In June, a man in Gresik, East Java, burnt his wife to death after he found messages on her mobile phone from another man and “kiss marks” on her body.
Unfortunately, what happened to Putu in Canggu is reflective of a wider patriarchal culture — one that, unfortunately, exists in many other countries besides Indonesia as well. It’s a culture that leads men to become so infuriated by the idea that their wife or girlfriend might be interested in someone else, that they become willing to do anything they can to stop her from leaving. It’s the same primitive ‘If I can’t have her, no-one can’ attitude that leads jealous men in countries ranging from Bangladesh to Cambodia to South Africa to throw acid in the faces of the women who spurned them.
“Jealousy is often used as an excuse by abusive husbands or intimate partners to justify their violent act,” explains Yenni Kwok, a freelance journalist who often writes about violence against women in Asia. “It is a weapon to control women, and it reflects a man’s sense of entitlement, that nobody but him can possess ‘his’ woman.”
Mariana Amiruddin, the chairperson of Komnas Perempuan, agrees. “Jealousy can make someone kill someone else because they feel as though their partner is their possession, their property,” says Mariana. “Women who cheat are especially thought of as deserving revenge, in comparison with men who cheat, because women are considered to be the property of their husbands. Men whose partners cheat on them feel that it reduces their value as men, because they are not needed any more.”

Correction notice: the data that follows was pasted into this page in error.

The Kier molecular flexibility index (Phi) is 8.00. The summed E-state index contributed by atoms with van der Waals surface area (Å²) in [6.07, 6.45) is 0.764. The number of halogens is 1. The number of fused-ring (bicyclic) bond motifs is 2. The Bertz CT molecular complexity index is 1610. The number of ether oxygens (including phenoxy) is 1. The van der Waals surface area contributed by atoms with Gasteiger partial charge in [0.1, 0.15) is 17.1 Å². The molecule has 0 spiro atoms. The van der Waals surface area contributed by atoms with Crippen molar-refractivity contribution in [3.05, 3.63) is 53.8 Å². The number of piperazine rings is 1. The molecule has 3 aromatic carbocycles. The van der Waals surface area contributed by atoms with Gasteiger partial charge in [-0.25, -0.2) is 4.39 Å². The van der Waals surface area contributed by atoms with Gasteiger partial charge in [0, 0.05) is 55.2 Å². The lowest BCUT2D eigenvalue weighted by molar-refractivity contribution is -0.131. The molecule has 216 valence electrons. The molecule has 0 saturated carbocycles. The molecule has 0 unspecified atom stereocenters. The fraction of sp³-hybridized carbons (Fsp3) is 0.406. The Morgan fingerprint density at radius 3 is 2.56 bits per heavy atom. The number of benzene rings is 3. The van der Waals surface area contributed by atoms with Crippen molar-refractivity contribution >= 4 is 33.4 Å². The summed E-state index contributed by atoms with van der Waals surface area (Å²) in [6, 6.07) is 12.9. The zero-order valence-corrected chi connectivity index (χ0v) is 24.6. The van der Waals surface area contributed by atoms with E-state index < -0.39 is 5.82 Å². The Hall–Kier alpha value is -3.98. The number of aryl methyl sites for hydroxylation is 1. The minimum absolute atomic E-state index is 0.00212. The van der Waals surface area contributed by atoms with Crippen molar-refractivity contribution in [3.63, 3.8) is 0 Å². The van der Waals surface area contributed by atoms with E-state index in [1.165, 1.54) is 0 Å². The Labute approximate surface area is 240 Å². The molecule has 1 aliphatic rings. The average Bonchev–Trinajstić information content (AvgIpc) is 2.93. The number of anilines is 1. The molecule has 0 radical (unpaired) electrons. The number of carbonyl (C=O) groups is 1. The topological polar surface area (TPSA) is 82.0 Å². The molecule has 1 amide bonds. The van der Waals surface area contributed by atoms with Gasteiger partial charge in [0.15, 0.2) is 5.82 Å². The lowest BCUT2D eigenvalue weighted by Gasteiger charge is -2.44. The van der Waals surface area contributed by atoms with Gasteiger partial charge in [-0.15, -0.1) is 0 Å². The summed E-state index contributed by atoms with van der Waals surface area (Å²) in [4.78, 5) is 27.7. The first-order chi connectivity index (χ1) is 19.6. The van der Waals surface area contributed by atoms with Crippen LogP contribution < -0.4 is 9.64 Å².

“This means that the problem isn’t jealousy, as such, but psychological and social,” Mariana concludes.
A 2012-2013 masculinity study carried out in Jakarta, Purworejo and Jayapura asked 2,577 about men questions about sexual violence. In Jakarta, 24.1% respondents said they had, in their lifetime, raped their spouse; in Purworejo the figure was 17.9%, while in Papua it was 43.8%.
Relatively few of the men surveyed cited inebriation as a primary motivator. But 75.7% of men in Jakarta said they had done so because they felt entitled and 29.7% because they had wanted to “have fun”. In total, 46.9% of the respondents in the three cities who had admitted to sexual violence said they had suffered no consequences for their actions. Only 21.5% said the consequences had been of a legal nature.
Women’s rights activists have long argued that Indonesia needs to amend its laws to take into account different forms of domestic abuse and sexual violence to end this culture of impunity for victimizers. A piece of legislation that would do just that, RUU Penghapusan Kekerasan Seksual (Bill on the Eradication of Sexual Violence) has been under considerations since 2014 but there has not yet been any major movement on it.
"A culture of sexual violence is pervasive across Indonesia and its institutions. Virginity testing for female recruits…
But that might change soon, as Minister of Women and Children of the Republic of Indonesia Yohanna Yembise said the bill will be discussed in the House of Representatives in mid-September.
So if you think the government needs to pass the bill to prevent more from suffering a fate like Putu’s, now is the time to make your voices heard.